We know the Supercars esports series can’t be too far off. Combine that with the launch of both the Mercedes and McLaren F1 esport teams, and there’s a lot happening in the esports and motorsport world. The inclusion of esports drivers into physical-world motorsport is occurring all over the world. So what do the physical-world drivers and teams think about having gamers and players as part of their teams? I thought I’d catch up with some drivers and team owners to get their thoughts on esports.
Greg Murphy, the four-time Bathurst 1000 Champion, had very positive things to say. He’s excited about the growth of esports. He believes the inclusion of esports into the motorsport world will bring more people to the sport:
[Esports is] absolutely coming in leaps and bounds. There are so many similarities between [esports racing games and motorsport], more so than any other sport. [In other sports] you’re not moving your hands to shoot basketball hoops, just pressing buttons. But in racing games, you’re moving, turning, steering. You don’t get the same force feedback but everything else is there. It seems like a really natural fit for us and draws more people to our sport, to the physical sport. I don’t know why we don’t have this sort of thing [set up] at every race.
Murphy echoed the similarities between esports and motorsport that we’ve discussed in the past. Not only are there similarities in event styles and broadcasting, but the skills required are transferable. In this way, F1 teams such as McLaren and Mercedes can pass on skills and knowledge to their newly formed esports teams. Murphy additionally commented on the success he’s already seen with Gran Turismo Sport and PlayStation. He further talked about the Supercars pilot at Bathurst last year, and hopes to see more esports at other Supercars events.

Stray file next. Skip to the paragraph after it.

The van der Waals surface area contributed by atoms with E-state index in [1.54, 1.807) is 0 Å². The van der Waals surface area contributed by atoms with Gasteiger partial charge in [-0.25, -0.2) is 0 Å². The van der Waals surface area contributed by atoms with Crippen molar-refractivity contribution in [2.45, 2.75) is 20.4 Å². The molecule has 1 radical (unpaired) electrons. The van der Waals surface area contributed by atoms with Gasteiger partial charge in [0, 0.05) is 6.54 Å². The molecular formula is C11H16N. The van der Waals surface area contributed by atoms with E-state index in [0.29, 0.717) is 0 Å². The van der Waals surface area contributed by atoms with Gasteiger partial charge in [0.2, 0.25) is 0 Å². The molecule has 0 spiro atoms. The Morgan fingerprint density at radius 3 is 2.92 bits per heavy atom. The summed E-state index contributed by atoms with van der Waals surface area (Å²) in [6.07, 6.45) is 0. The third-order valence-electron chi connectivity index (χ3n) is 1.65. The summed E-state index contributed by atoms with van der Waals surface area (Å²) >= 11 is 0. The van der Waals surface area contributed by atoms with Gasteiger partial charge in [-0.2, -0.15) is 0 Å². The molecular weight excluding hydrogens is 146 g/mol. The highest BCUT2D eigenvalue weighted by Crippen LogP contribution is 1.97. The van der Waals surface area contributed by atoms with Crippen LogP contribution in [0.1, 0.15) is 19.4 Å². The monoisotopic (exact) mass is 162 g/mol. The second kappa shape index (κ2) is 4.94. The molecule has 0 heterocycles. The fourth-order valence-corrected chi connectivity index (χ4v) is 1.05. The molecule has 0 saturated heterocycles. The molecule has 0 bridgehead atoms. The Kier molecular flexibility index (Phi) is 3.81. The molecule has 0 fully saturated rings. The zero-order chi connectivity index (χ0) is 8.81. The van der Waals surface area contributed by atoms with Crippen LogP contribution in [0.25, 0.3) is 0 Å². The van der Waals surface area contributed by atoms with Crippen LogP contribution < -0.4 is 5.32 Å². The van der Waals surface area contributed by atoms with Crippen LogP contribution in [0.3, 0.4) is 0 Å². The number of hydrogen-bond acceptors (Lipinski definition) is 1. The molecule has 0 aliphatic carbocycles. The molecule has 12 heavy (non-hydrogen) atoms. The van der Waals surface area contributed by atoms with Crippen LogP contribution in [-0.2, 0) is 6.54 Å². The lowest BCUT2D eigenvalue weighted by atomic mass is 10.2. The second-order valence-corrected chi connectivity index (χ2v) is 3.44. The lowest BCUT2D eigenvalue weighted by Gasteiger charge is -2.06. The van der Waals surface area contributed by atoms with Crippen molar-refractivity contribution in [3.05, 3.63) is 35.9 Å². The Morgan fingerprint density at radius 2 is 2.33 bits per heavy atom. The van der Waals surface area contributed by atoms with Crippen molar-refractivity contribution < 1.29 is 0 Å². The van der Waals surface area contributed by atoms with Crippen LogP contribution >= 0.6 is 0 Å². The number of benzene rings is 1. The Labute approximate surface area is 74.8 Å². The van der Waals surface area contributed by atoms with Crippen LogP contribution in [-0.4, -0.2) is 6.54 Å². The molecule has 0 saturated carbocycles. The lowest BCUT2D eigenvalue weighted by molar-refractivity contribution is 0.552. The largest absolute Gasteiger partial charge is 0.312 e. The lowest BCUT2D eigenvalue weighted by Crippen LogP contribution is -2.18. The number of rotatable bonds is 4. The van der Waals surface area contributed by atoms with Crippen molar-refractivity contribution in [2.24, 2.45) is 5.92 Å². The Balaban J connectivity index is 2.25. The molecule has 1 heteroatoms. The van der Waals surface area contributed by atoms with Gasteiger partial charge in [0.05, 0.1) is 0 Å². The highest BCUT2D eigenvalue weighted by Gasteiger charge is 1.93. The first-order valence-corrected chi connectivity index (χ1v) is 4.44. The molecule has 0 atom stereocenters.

Adding an esports series will engage and bring more people to the sport. Esports and motorsport will benefit from building on one another. Motorsport fans could get involved by driving in their favourite team cars. Esports players and sim racers can show off their driving skills. They could potentially be scouted to join the physical world teams too. We’ve seen this at McLaren in the past.
Michael Teychenne from Nissan Motorsport said it could be a great way to broaden team membership. Fans could purchase memberships to their favourite teams — as they currently do — and be rewarded with more for their loyalty. They could become part of the team, driving in their favourite cars. There’s also scope to use some of these esports platforms and simulators to feel like a driver yourself. Members could even race against their idols.
These things are all possible. As more fans from both motorsport and esports join the party, and the lines between the physical and the digital are blurred, I’m sure we’ll see more of this in the future. Not just from the individual teams, but also from Supercars as an organisation. It’s definitely an exciting time to be an esports and motorsport fan!
Esports is a natural fit for Supercars. Not just because the skills are transferable, but because physical drivers are “playing games” all the time. Drivers rarely get track time. Track time is limited throughout the year and is fairly costly for teams. There are tires to take care of, petrol, damages, transport, and more. To ensure drivers are ready for each race, they practice extensively on simulators. This extends to drivers from all categories — Supercars, Formula 1, rallies, and more. Practising corners, turns, getting a feel for the car setup, and learning the track.
Simulators and esports therefore go hand in hand. Rookie drivers like Anton de Pasquale and Jack Le Broque spend much of their time building their experience up to that of the older drivers. It’s very important, and part of being an athlete in motorsport.
Le Broque thinks it’s good to bring in the esports drivers too. It’s something that fans and players can do to become more immersed in motorsport. De Pasquale commented on esports and how the “the whole thing is really taking off. It’s just becoming huge… it’s really exciting.” And he’s not just talking about esports, but simulators too.